[Taxacom] Generic type of large genus belongs in different genus
stephen_thorpe at yahoo.co.nz
Wed Apr 10 17:46:02 CDT 2013
It is still not clear to me that using Sophophora melanogaster as a name for Drosophila melanogaster would have any significant negative consequences at all! We just need a good system for tagging names either with their original combinations, or with some kind of LSID. Then you can call species whatever you like, but the link will be there to an invariant identifier, which presumably can be recognised by computers.
From: Roderic Page <r.page at bio.gla.ac.uk>
To: TAXACOM <taxacom at mailman.nhm.ku.edu>
Sent: Thursday, 11 April 2013 10:23 AM
Subject: Re: [Taxacom] Generic type of large genus belongs in different genus
I confess ignorance regarding the ICZN code, but I'm not aware that it mandates that congeneric species be, in fact, related.
I'm not advocating abandoning the code, rather (and I am regretting ever opening my mouth) I am simply asking whether changing names to fit a classification is worth the decline in our ability to find information about that taxon. From my perspective we are trading information retrieval against a crude tool to represent relationships. Given that we have better ways of representing relationship than genus + species, maybe we should ponder leaving names alone. Taking Drosophila melanogaster as an example, I see no reason to change its name, no matter where it goes on the fly tree.
On 10 Apr 2013, at 22:55, Doug Yanega wrote:
> On 4/10/13 2:19 PM, Roderic Page wrote:
>> Dear Mary,
>> It's not so much that names are without meaning, it's just that we have to be circumspect about how we interpret them. A species called "Aus australiensis" is most likely to be found in Australia, but it might not. If not, I'd accept that the name was misleading and move on. I don't change the name to more accurately reflect its distribution (nor would I change it back if it was rediscovered in Australia).
>> I'm suggesting we apply the same approach to relationships. Two congeneric species are likely to be related, but might not be. If they aren't, could we not live with that? Must we change the name?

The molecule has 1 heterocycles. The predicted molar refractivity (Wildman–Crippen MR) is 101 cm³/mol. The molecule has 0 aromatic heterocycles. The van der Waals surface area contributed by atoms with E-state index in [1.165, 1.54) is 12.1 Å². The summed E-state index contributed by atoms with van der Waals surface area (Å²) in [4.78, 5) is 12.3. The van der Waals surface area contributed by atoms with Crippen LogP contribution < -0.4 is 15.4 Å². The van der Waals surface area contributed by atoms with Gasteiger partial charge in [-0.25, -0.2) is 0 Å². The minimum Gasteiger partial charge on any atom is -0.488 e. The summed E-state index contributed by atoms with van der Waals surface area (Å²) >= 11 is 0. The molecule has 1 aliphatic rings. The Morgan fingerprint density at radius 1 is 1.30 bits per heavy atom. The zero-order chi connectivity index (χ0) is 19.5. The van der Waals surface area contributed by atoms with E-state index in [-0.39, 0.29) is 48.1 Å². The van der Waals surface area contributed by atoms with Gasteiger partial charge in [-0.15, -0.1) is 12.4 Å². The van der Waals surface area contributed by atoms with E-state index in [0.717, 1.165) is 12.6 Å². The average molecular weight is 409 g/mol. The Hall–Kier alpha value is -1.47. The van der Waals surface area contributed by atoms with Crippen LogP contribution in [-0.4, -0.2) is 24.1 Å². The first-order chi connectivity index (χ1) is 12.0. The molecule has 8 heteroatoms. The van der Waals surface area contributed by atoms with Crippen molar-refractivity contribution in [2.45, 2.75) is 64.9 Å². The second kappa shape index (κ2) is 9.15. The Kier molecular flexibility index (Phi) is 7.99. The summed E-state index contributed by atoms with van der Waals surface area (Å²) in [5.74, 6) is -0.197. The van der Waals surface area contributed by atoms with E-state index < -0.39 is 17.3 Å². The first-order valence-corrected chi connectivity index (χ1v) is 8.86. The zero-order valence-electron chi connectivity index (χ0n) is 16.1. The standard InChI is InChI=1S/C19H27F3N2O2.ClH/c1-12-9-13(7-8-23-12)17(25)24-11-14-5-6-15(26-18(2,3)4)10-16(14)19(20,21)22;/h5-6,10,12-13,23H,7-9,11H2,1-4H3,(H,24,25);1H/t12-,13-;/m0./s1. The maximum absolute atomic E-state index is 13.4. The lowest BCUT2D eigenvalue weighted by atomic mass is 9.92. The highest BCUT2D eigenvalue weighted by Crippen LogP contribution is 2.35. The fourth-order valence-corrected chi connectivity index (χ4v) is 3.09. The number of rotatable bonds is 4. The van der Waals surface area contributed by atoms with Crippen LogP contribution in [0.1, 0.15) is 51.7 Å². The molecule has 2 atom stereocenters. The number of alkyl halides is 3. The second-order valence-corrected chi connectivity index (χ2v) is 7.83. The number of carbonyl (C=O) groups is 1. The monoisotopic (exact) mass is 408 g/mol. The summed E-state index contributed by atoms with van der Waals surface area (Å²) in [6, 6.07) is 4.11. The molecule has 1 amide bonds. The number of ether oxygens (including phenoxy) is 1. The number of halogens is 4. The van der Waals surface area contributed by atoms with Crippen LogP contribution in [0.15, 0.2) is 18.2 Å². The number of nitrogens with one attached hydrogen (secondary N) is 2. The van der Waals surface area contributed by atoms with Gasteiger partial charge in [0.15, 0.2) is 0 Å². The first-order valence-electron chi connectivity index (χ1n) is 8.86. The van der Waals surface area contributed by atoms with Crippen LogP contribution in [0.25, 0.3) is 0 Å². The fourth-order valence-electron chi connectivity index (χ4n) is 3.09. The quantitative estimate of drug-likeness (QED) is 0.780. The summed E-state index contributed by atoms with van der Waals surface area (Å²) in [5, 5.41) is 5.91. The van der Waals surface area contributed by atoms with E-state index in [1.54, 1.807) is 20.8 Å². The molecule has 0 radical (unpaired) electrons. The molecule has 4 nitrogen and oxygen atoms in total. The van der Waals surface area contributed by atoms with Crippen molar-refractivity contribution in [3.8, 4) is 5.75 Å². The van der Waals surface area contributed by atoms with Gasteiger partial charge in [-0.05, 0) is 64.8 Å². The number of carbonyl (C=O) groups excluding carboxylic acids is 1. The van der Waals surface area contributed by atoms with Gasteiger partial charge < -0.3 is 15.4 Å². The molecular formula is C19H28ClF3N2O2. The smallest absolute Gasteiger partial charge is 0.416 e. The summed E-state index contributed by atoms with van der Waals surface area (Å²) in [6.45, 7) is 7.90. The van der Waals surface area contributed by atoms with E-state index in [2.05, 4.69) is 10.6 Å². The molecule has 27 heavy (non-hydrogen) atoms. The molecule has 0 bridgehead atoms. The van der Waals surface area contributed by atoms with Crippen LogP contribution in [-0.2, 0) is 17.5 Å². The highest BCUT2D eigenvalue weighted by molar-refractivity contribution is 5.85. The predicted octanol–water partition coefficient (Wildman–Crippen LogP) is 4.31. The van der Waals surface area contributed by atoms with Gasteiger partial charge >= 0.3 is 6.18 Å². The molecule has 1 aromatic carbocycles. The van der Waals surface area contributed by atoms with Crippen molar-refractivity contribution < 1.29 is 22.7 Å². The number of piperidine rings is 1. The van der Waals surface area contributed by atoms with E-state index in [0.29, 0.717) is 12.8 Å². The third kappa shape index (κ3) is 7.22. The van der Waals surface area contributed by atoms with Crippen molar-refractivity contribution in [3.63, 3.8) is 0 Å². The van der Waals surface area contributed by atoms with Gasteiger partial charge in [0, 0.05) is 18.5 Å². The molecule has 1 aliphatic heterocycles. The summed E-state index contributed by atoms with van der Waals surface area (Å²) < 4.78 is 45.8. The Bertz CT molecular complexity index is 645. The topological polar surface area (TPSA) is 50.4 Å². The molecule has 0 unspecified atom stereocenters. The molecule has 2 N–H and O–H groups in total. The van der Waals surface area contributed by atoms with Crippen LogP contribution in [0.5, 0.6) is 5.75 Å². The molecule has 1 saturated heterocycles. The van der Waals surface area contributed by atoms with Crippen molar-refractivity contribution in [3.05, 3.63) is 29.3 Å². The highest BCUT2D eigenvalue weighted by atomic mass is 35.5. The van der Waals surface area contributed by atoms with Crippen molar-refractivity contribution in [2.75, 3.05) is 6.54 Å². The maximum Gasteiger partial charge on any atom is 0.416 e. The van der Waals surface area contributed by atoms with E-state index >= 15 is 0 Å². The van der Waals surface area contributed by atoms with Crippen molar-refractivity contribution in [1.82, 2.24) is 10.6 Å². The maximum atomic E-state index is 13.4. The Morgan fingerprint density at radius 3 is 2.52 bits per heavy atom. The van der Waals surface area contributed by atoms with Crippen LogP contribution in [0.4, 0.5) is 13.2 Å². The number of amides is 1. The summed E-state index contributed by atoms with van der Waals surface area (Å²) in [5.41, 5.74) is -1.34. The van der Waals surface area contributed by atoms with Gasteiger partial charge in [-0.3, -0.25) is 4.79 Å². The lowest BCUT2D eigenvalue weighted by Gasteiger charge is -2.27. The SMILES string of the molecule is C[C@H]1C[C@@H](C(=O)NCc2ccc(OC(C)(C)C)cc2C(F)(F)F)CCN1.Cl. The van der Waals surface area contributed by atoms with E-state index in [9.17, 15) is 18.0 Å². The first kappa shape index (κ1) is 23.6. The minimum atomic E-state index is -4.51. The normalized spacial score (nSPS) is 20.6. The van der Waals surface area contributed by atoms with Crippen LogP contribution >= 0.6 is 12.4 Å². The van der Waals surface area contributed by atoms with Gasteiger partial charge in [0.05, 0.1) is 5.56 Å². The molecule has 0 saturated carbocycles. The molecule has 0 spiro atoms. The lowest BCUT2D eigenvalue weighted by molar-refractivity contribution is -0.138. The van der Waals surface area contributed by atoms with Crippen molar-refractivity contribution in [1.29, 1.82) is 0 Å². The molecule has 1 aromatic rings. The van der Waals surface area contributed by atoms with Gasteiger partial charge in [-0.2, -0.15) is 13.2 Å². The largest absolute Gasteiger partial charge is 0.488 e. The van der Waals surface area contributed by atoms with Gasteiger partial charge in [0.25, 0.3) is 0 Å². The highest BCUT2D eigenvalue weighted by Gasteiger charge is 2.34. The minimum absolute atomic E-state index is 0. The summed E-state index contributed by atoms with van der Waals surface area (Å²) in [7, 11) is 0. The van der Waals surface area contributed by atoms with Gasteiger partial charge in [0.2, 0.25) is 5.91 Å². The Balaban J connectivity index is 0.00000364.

>> In my extended family, surnames hardly correspond to actual relationships: some children have different surnames names to their mother, some couples are divorced but retain the same surname. Everybody seems pretty clear what the actual relationships are, and that surnames are a poor predictor of those relationships.
> That's quite a different context, though. We have had centuries to
> become familiar with the idea that if two things are in the same genus,
> that we can typically assume they are more closely related to one
> another than either is to something in a different genus. This implicit
> grouping "algorithm" predates the development of phylogenetic theory;
> all it requires is acknowledgment that species actually have
> relationships to other species. To change the system so species we KNOW
> are unrelated might still be grouped under the same generic name would
> be extremely confusing to anyone outside of the experts on that group -
> and do even worse damage to the public perception of taxonomy.
> Yes, I know that as a Commissioner, I'm not exactly an unbiased observer
> here (since the Code would have to be abandoned in order to achieve your
> vision of leaving binomials untouched in perpetuity), but there is a
> clear and significant utility to higher-rank taxonomic categories (they
> convey information), and genus names are arguably the most crucial part
> of that hierarchy.
> Doug Yanega Dept. of Entomology Entomology Research Museum
> Univ. of California, Riverside, CA 92521-0314 skype: dyanega
> phone: (951) 827-4315 (disclaimer: opinions are mine, not UCR's)
> "There are some enterprises in which a careful disorderliness
> is the true method" - Herman Melville, Moby Dick, Chap. 82
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